Information and Communication Technologies (ICTs) are pervasive nowadays, including in education where they are expected to improve the performance of learners. However, the hope placed in ICTs to find viable solutions to the problem of poor academic performance in schools in the developing world has not yet yielded the expected benefits. This problem serves as a motivation to this study whose aim is to examine the perceptions of educators on the advantages and disadvantages of e-learning. This aim will be subdivided into two types of research objectives. Objectives on the identification and design of theories and models will be achieved using content analysis and literature review. However, the objective on the empirical testing of such theories and models will be achieved through the survey of educators from different schools in the Pinetown District of the South African Kwazulu-Natal province. SPSS is used to quantitatively analyse the data collected by the questionnaire of this survey using descriptive statistics and Pearson correlations after assessing the validity and the reliability of the data. The main hypothesis driving this study is that there is a relationship between the demographics of educators’ and their adherence to learning theories on one side, and their perceptions on the advantages and disadvantages of e-learning on the other side, as argued by existing research; but this research views these learning theories under three perspectives: educators’ adherence to self-regulated learning, to constructivism, and to progressivism. This hypothesis was fully confirmed by the empirical study except for the demographic factor where teachers’ level of education was found to be the only demographic factor affecting the perceptions of educators on the advantages and disadvantages of e-learning.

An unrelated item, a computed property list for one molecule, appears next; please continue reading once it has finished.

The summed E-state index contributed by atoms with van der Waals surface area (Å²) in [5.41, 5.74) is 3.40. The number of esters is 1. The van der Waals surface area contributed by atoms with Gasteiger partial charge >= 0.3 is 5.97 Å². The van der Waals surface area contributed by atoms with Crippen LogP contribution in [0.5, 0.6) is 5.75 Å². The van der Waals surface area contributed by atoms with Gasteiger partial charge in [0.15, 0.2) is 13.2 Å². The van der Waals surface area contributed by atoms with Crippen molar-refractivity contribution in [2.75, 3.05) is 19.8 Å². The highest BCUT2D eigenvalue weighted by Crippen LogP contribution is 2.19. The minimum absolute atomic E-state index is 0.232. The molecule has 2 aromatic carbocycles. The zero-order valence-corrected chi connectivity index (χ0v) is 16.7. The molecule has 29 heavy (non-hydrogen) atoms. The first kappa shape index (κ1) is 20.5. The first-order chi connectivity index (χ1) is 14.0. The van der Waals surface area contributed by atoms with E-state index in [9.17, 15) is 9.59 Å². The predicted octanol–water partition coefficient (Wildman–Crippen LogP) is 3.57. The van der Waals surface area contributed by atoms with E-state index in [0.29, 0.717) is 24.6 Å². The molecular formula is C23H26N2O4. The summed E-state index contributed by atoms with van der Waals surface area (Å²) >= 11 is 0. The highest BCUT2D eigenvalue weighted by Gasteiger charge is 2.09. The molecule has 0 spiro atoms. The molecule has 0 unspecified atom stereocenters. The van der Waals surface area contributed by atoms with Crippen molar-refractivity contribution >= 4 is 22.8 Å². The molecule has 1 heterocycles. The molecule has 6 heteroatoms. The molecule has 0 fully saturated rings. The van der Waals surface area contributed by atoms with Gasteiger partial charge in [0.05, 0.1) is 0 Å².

Keywords: Academic performance, e-learning, Learning theories, Teaching and Learning.

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187 Linguistic Competence Analysis and the Development of Speaking Instructional Material

Authors: Felipa M. Rico

Abstract:

Linguistic oral competence plays a vital role in attaining effective communication. Since the English language is considered as universally used language and has a high demand skill needed in the work-place, mastery is the expected output from learners. To achieve this, learners should be given integrated differentiated tasks which help them develop and strengthen the expected skills. This study aimed to develop speaking instructional supplementary material to enhance the English linguistic competence of Grade 9 students in areas of pronunciation, intonation and stress, voice projection, diction and fluency. A descriptive analysis was utilized to analyze the speaking level of performance of the students in order to employ appropriate strategies. There were two sets of respondents: 178 Grade 9 students selected through a stratified sampling and chosen at random. The other set comprised English teachers who evaluated the usefulness of the devised teaching materials. A teacher conducted a speaking test and activities were employed to analyze the speaking needs of students. Observation and recordings were also used to evaluate the students’ performance. The findings revealed that the English pronunciation of the students was slightly unclear at times, but generally fair. There were lapses but generally they rated moderate in intonation and stress, because of other language interference. In terms of voice projection, students have erratic high volume pitch. For diction, the students’ ability to produce comprehensible language is limited, and as to fluency, the choice of vocabulary and use of structure were severely limited. Based on the students’ speaking needs analyses, the supplementary material devised was based on Nunan’s IM model, incorporating context of daily life and global work settings, considering the principle that language is best learned in the actual meaningful situation. To widen the mastery of skill, a rich learning environment, filled with a variety instructional material tends to foster faster acquisition of the requisite skills for sustained learning and development. The role of IM is to encourage information to stick in the learners’ mind, as what is seen is understood more than what is heard. Teachers say they found the IM “very useful.” This implied that English teachers could adopt the materials to improve the speaking skills of students. Further, teachers should provide varied opportunities for students to get involved in real life situations where they could take turns in asking and answering questions and share information related to the activities. This would minimize anxiety among students in the use of the English language.